For a spirit to be considered whisky, it must meet a few basic requirements, among them that it can be bottled at no less than 40% alcohol by volume (ABV). This presents a challenge for scotch whisky makers aging stocks for extended periods, as the temperate climate of Scotland causes proof to decrease over time. By contrast, the hot, humid summers of Kentucky, Tennessee, and elsewhere in the U.S. cause proof to increase over time as the barrels lose more water than alcohol.
However, nothing in whisky is an absolute, and barrels aging in the U.S. can sometimes see their ABVs decline. While checking samples for George Dickel’s single barrel program, Cascade Hollow general manager and distiller Nicole Austin discovered just that—as barrels that had been aging on the lower, cooler tiers of the rickhouse clocked in at 39.9% ABV. Rather than blending them away with higher-proof stocks, she decided to bottle them as the newest Cascade Moon release: a 15 year old Barrel Proof.
“I remember going on scotch whisky distillery tours and they would point to these super old dusty barrels in the corner and say, ‘That’s not even whisky anymore. Because it’s so low proof.’ And I just thought that was so intriguing and always wanted to taste it,” Austin recalls. “I assume there are other people who share that curiosity. So, this is my way of showing them.”
Whereas Austin must consider the storied legacy of the Dickel name when crafting those whiskeys, the Cascade Moon series is a playground for her to experiment, explore, and showcase the range of spirits she’s producing in Tullahoma, some of which wouldn’t fit in more traditional lineups.
“I think there’s an awesome place in the world for just a reliable, fairly priced everyday spirit. And that’s really hard to do, but we’re more than that,” she says. “We can also do many other things and that’s part of the conversation with Cascade Moon.”
Low and Behold
Barrel proof bourbons with ABVs in the 60% range are prized by whiskey lovers who value uncut and unfiltered products. By contrast, whiskies bottled at the lower end of the spectrum are generally considered more palatable options for beginners. With the release of 15 year old Barrel Proof, which is technically considered a Spirit Distilled from Grain, Austin hopes to not only release something that’s universally approachable but also to challenge the notion that high-proof spirits are inherently more complex.
“I’ve always been, I guess, a little bit defiant, a little bit questioning, a little bit of a challenging person. But out of love,” Austin says, noting that the more time she’s spent making whiskey, the more she believes in promoting joy and not judgment. “The best outcome for this whiskey would be to start hopefully swinging the pendulum back in the other direction, not so much in seeking low proof, but just in helping people step away from some of the dogmatic approach to whiskey.”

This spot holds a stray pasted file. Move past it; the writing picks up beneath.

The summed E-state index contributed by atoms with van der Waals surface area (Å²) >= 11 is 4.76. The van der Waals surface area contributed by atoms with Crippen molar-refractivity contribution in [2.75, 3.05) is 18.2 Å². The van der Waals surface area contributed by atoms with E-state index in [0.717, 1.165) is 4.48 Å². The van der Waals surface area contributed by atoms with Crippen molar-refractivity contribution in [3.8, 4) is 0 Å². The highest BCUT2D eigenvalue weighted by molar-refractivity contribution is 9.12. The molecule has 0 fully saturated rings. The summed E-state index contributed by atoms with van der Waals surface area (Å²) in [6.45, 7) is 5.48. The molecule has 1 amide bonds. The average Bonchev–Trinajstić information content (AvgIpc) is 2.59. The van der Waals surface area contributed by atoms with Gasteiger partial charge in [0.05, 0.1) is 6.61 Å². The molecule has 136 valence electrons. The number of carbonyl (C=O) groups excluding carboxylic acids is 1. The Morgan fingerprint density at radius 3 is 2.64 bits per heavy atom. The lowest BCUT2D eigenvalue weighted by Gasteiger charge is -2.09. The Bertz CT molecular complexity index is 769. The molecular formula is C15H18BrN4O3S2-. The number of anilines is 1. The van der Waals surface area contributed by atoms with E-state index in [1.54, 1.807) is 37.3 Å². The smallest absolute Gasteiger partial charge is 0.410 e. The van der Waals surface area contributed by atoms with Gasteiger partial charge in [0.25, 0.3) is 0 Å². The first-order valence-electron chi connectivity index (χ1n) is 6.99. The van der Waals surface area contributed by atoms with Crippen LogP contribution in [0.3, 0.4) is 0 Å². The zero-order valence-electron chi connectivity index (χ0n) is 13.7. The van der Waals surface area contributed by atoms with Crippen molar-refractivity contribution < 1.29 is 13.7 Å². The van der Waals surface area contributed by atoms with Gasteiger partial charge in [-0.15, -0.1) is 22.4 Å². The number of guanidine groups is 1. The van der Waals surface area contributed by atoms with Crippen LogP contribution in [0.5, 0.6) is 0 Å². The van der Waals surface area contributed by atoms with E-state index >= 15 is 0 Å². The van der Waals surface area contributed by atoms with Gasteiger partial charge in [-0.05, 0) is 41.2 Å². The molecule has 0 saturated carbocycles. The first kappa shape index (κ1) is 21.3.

Unlike most 40% ABV whiskies, this new Cascade Moon release is bottled at barrel proof and bears a 15 year age statement. “This is the natural whiskey as it exists,” Austin says. “I wasn’t really intending it for low ABV cocktails or something. I was more intending it just to be a point of interest, a conversation, hopefully to surprise people in what they thought was true.” An early taste reveals buttered popcorn, banana bread, and lemon wafers on the nose; with a peppery, slightly bitter palate of hay and peanut shells.
At $125, Austin recognizes the barrier to entry may be high for some, but says that is the nature of releasing rare spirits in small quantities. Previous Cascade Moon releases have included Edition No. 1 (88 points), which was inspired by gose-style beer; Edition No. 2 (92 points), which honored 150 years of George Dickel; and more recently, a 13 year old Indiana-made rye whiskey (88 points).
After Edition No. 2, Austin decided to drop the numerical ordering of the Cascade Moon releases. While she was honored that some were starting to collect the series, she recognized that the numbers might foster the sort of competitive purchasing that she hopes to discourage. (She also regrets that those whiskeys weren’t more widely available, as they were distributed to only three states—Texas, California, and Tennessee). And as is the nature of these experiments, she says that not all of them come out as planned or in chronological order.
“I learned really quickly that they don’t all work and they certainly don’t all work on the schedule that I think that they will,” she says. “I didn’t want to be beholden to releasing things in a particular order. I just wanted to be able to make decisions on quality alone.”